Frieden at the CDC is sympathetic to the fact that many smokers have indeed quit smoking tobacco with the aid of e-cigarettes. “Stick to stick, they’re almost certainly less toxic than cigarettes.” But like many tobacco experts, he sees the possibility of a new generation of nicotine addicts. Almost two million high school kids have tried e-cigarettes, Frieden told the LA Times, “and a lot of them are using them regularly…. That’s like watching someone harm hundreds of thousands of children.” The CDC reported that the percentage of high school students who have used an e-cigarette jumped from 4.7% in 2011 to 10% in 2012. Calls to poison control centers involving children and e-cigarettes have increased sharply as well.
Frieden views the Food and Drug Administration as David under siege by Goliath. The FDA, he said, “tried to regulate e-cigarettes earlier, and they lost to the tobacco industry…. So the FDA has to balance moving quickly with moving in a way that’s going to be able to survive the tobacco industry’s highly paid legal challenge.” If E-cigarette makers really want to market to people trying to quit smoking, Frieden told the LA Times, “then do the clinical trials and apply to the FDA. But they don’t want to do that.” (See my post on Big Tobacco’s move into the e-cigarette market).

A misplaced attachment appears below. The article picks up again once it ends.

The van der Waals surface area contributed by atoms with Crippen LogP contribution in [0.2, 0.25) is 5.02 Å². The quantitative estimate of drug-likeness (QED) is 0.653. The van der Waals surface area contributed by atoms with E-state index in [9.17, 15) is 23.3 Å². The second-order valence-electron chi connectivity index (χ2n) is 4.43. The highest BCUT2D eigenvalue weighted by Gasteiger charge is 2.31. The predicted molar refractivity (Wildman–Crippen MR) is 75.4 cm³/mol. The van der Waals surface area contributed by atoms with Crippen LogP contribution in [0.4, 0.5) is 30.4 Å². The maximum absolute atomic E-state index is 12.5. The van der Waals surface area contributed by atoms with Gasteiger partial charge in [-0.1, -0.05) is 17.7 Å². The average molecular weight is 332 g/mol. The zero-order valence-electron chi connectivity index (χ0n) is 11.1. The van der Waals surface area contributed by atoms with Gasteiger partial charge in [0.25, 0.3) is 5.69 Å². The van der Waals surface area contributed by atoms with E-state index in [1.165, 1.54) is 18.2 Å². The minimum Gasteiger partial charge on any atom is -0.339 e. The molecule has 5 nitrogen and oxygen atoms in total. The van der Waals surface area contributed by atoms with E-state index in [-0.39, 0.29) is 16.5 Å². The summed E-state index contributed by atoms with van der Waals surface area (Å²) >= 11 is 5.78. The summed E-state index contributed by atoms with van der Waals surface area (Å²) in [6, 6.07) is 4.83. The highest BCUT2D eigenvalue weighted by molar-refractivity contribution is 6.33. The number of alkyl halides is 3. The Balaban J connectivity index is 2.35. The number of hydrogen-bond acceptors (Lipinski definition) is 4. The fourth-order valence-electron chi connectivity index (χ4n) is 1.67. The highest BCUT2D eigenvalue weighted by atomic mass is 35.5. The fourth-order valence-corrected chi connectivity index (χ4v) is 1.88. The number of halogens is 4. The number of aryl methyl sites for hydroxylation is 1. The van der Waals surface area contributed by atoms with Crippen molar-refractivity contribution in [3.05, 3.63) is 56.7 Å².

“It’s really the wild, wild West out there,” a beleaguered FDA commissioner Margaret Hamburg told the press. “They’re coming in different sizes, shapes and flavors in terms of the nicotine in them.”
On May 4, the New York Times published a report by Matt Richtel, based on an upcoming paper in the journal Nicotine and Tobacco Research. Nicotine researchers discovered that high-end electronic cigarette systems with refillable tanks produce formaldehyde, a known carcinogen, as a component of the exhaled nicotine vapor. Moreover, unlike disposable e-cigarettes, tank systems require users to refill them with liquid nicotine, itself a potent toxin. “Nicotine is a pesticide, fundamentally,” Michael Eriksen, dean of the School of Public Health at Georgia Statue University, told CNN. “We take so many precautions about pesticides for our lawns and how to wear gloves. But what precautions do consumers take when they put the nicotine vials in?”